EF: Could you elaborate on Stryker's portfolio performance in South Africa and how is it evolving?

PS: We need to be longer sighted in South Africa regarding our technologies, what we want to introduce, and what we deliver in healthcare. Funders and the government are focused on the short-term, this year and the next, as the Covid challenge forced that outlook on us. When considering technology, the longer-term vision is essential. In digital healthcare, technology can be leveraged to streamline communication; for example, doctors and nurses can understand what is happening to a patient who has had an accident before the patient arrives at the hospital because our emergency technology can communicate wirelessly with the hospital’s technology. These advancements will only continue to develop.

EF: How do you see Stryker's role in leading the innovation industry and providing predictable surgical procedures to patients?  

PS: Leading in innovation means taking accountability and understanding our customers' needs to help them deliver healthcare for the patients of today and the future. I trained as a nurse in 1993 and have seen a significant change from what was available then to what is available now. We are here to make healthcare better. We have the right mindset and a real purpose to improve healthcare. We understand our customers and the market's needs, both are crucial elements to act with responsibility and lead in innovation. It is a source of pride for those who work at Stryker that we invest significantly in R&D and are committed to innovation.

EF: Could you elaborate on the strategic importance of South Africa to the global company?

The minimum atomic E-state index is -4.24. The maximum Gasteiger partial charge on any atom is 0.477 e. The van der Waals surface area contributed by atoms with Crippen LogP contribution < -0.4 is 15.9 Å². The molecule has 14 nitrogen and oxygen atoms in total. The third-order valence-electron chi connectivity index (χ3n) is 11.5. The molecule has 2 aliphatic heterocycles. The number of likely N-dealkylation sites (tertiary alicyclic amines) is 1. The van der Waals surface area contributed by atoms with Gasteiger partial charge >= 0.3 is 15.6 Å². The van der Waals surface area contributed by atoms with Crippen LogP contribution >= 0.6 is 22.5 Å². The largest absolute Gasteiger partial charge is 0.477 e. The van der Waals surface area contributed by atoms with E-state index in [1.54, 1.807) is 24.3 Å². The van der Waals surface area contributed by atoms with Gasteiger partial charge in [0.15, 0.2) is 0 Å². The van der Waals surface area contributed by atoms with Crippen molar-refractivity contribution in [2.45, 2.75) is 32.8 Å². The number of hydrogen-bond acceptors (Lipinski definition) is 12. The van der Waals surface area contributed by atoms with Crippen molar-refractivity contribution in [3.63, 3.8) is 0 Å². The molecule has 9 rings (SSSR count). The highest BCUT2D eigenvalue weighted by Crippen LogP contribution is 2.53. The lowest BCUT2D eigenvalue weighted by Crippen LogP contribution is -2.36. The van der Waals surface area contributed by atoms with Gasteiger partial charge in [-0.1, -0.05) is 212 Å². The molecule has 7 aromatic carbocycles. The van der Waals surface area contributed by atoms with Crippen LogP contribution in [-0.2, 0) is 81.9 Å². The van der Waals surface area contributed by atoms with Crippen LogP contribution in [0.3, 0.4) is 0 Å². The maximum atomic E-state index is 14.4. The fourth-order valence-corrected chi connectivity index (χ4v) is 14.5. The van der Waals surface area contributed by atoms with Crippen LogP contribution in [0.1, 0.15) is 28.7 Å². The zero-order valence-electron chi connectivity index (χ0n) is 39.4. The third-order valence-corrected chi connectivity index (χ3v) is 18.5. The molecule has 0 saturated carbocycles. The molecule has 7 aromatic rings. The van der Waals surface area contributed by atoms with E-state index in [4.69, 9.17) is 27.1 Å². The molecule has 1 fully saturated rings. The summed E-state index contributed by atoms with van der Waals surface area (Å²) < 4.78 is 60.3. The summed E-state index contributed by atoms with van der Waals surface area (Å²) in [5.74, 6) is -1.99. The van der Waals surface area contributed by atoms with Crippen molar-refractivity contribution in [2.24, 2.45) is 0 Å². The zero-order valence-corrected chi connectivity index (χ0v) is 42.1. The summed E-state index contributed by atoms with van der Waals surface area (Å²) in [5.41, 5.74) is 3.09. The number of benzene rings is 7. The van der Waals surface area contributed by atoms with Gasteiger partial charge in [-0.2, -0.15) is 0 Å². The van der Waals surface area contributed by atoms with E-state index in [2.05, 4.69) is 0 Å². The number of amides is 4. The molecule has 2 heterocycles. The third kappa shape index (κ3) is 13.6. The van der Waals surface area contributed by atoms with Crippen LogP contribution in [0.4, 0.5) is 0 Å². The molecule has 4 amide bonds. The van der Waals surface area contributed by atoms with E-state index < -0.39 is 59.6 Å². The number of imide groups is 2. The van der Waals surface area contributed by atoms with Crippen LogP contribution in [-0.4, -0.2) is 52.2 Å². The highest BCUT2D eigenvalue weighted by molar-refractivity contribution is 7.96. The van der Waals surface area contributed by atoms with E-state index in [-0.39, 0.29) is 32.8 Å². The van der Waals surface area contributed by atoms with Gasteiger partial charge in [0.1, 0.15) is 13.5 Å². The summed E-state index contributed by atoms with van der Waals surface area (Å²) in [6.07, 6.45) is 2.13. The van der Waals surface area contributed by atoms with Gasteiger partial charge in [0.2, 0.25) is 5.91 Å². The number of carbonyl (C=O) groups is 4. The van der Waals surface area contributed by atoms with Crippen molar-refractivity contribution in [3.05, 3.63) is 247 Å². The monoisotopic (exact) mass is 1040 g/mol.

PS: South Africa is growing and will continue to grow in healthcare. It is a substantial opportunity for us to be involved in shaping healthcare for the future in South Africa, and we are committed to its growth. Stryker now has four branches and will be setting up the fifth one this year. I believe the access to technology and health we offer in the US should also be offered in South Africa.

EF: Do you see a future for home-based healthcare in South Africa, and will Stryker be developing remote care?

PS: Stryker already has technology around arthroplasty procedures and at-home post-op procedures that allow remote patient monitoring. MotionSense is a wearable remote therapeutic monitoring device that guides the patient through knee replacement recovery. We are currently using it in the US and are looking to enrol the technology in South Africa imminently. We work with GPs to assist in the treatment and management of patients at home. Covid has been a springboard for advancement in virtual communication, opening many exciting future possibilities. The provision of information worldwide and the sharing of knowledge is very exciting. We did a lot of virtual HCP training during the pandemic for the products' safe and effective usage.

EF: How do you see the future working environment model, hybrid or otherwise?

PS: We are using a hybrid model, working part-time from home and part-time from the office; face-to-face interaction helps keep the company culture alive. We will keep the hybrid model and its flexibility, as a lot of work can be done remotely. But the energy is different when we are together; the conversations between meetings, the personal chit-chat, checking on family, and weekend activities build relationships, which are harder to achieve in a virtual relationship. My team in South Africa has been very receptive to going back to the office and having face-to-face meetings -they really enjoy it- so it has been important to return to the office.